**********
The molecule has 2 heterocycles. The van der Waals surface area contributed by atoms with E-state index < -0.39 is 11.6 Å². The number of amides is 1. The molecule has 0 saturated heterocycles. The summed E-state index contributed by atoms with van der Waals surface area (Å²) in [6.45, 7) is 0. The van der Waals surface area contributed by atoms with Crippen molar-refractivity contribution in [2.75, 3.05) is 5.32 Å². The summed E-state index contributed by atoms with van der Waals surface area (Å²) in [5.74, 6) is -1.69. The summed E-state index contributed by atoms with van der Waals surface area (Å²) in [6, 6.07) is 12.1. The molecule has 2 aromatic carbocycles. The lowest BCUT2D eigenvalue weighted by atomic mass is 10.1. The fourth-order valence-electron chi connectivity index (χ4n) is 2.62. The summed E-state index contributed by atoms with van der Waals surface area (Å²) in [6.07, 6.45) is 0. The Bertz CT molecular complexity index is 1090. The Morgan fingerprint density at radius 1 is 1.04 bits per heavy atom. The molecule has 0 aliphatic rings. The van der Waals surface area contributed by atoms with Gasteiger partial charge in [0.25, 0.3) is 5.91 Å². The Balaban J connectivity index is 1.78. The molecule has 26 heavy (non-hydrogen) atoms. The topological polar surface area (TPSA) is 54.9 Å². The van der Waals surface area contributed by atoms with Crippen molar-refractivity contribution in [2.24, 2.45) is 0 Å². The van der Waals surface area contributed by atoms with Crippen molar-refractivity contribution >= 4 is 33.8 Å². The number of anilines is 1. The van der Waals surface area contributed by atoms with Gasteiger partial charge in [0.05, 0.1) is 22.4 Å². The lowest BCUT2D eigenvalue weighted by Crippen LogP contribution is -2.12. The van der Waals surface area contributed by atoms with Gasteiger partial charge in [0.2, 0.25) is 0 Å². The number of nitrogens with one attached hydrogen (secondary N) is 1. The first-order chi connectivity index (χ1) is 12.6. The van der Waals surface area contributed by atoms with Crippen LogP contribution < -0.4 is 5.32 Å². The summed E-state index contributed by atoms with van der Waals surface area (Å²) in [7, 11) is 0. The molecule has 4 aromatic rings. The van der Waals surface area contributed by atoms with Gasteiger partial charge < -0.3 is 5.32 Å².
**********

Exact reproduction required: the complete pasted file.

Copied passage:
The molecule has 2 heterocycles. The van der Waals surface area contributed by atoms with E-state index < -0.39 is 11.6 Å². The number of amides is 1. The molecule has 0 saturated heterocycles. The summed E-state index contributed by atoms with van der Waals surface area (Å²) in [6.45, 7) is 0. The van der Waals surface area contributed by atoms with Crippen molar-refractivity contribution in [2.75, 3.05) is 5.32 Å². The summed E-state index contributed by atoms with van der Waals surface area (Å²) in [5.74, 6) is -1.69. The summed E-state index contributed by atoms with van der Waals surface area (Å²) in [6, 6.07) is 12.1. The molecule has 2 aromatic carbocycles. The lowest BCUT2D eigenvalue weighted by atomic mass is 10.1. The fourth-order valence-electron chi connectivity index (χ4n) is 2.62. The summed E-state index contributed by atoms with van der Waals surface area (Å²) in [6.07, 6.45) is 0. The Bertz CT molecular complexity index is 1090. The Morgan fingerprint density at radius 1 is 1.04 bits per heavy atom. The molecule has 0 aliphatic rings. The van der Waals surface area contributed by atoms with Gasteiger partial charge in [0.25, 0.3) is 5.91 Å². The Balaban J connectivity index is 1.78. The molecule has 26 heavy (non-hydrogen) atoms. The topological polar surface area (TPSA) is 54.9 Å². The van der Waals surface area contributed by atoms with Crippen molar-refractivity contribution in [2.24, 2.45) is 0 Å². The van der Waals surface area contributed by atoms with Crippen molar-refractivity contribution >= 4 is 33.8 Å². The number of anilines is 1. The van der Waals surface area contributed by atoms with Gasteiger partial charge in [0.05, 0.1) is 22.4 Å². The lowest BCUT2D eigenvalue weighted by Crippen LogP contribution is -2.12. The van der Waals surface area contributed by atoms with Gasteiger partial charge in [0.2, 0.25) is 0 Å². The number of nitrogens with one attached hydrogen (secondary N) is 1. The first-order chi connectivity index (χ1) is 12.6. The van der Waals surface area contributed by atoms with Crippen LogP contribution < -0.4 is 5.32 Å². The summed E-state index contributed by atoms with van der Waals surface area (Å²) in [7, 11) is 0. The molecule has 4 aromatic rings. The van der Waals surface area contributed by atoms with Gasteiger partial charge < -0.3 is 5.32 Å².